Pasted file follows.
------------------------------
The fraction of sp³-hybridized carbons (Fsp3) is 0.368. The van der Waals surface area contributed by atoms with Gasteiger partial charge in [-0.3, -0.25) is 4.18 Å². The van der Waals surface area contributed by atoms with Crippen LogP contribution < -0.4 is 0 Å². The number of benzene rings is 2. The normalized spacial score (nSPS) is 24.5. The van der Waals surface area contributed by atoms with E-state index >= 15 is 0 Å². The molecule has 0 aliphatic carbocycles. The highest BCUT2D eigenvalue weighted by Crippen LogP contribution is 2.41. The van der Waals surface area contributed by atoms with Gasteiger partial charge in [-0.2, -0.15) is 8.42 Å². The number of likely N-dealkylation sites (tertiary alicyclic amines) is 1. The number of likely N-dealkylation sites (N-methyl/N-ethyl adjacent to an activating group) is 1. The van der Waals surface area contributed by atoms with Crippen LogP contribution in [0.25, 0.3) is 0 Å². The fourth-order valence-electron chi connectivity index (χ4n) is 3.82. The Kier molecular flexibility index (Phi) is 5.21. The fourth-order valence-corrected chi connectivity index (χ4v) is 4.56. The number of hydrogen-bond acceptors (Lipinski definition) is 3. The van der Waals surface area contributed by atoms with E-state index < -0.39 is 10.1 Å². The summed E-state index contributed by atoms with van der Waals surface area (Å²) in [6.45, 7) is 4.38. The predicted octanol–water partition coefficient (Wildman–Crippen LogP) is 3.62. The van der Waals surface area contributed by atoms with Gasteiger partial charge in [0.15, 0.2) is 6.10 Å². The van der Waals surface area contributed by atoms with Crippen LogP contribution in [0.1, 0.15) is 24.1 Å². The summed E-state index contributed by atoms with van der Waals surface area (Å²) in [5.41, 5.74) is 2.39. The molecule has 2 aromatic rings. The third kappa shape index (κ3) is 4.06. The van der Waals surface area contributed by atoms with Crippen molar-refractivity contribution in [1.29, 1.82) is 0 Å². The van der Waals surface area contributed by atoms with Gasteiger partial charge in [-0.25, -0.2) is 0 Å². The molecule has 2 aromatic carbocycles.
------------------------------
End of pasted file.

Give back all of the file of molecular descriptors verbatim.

The fraction of sp³-hybridized carbons (Fsp3) is 0.368. The van der Waals surface area contributed by atoms with Gasteiger partial charge in [-0.3, -0.25) is 4.18 Å². The van der Waals surface area contributed by atoms with Crippen LogP contribution < -0.4 is 0 Å². The number of benzene rings is 2. The normalized spacial score (nSPS) is 24.5. The van der Waals surface area contributed by atoms with E-state index >= 15 is 0 Å². The molecule has 0 aliphatic carbocycles. The highest BCUT2D eigenvalue weighted by Crippen LogP contribution is 2.41. The van der Waals surface area contributed by atoms with Gasteiger partial charge in [-0.2, -0.15) is 8.42 Å². The number of likely N-dealkylation sites (tertiary alicyclic amines) is 1. The number of likely N-dealkylation sites (N-methyl/N-ethyl adjacent to an activating group) is 1. The van der Waals surface area contributed by atoms with Crippen LogP contribution in [0.25, 0.3) is 0 Å². The fourth-order valence-electron chi connectivity index (χ4n) is 3.82. The Kier molecular flexibility index (Phi) is 5.21. The fourth-order valence-corrected chi connectivity index (χ4v) is 4.56. The number of hydrogen-bond acceptors (Lipinski definition) is 3. The van der Waals surface area contributed by atoms with E-state index < -0.39 is 10.1 Å². The summed E-state index contributed by atoms with van der Waals surface area (Å²) in [6.45, 7) is 4.38. The predicted octanol–water partition coefficient (Wildman–Crippen LogP) is 3.62. The van der Waals surface area contributed by atoms with Gasteiger partial charge in [0.15, 0.2) is 6.10 Å². The van der Waals surface area contributed by atoms with Crippen LogP contribution in [0.1, 0.15) is 24.1 Å². The summed E-state index contributed by atoms with van der Waals surface area (Å²) in [5.41, 5.74) is 2.39. The molecule has 2 aromatic rings. The third kappa shape index (κ3) is 4.06. The van der Waals surface area contributed by atoms with Crippen molar-refractivity contribution in [1.29, 1.82) is 0 Å². The van der Waals surface area contributed by atoms with Gasteiger partial charge in [-0.25, -0.2) is 0 Å². The molecule has 2 aromatic carbocycles.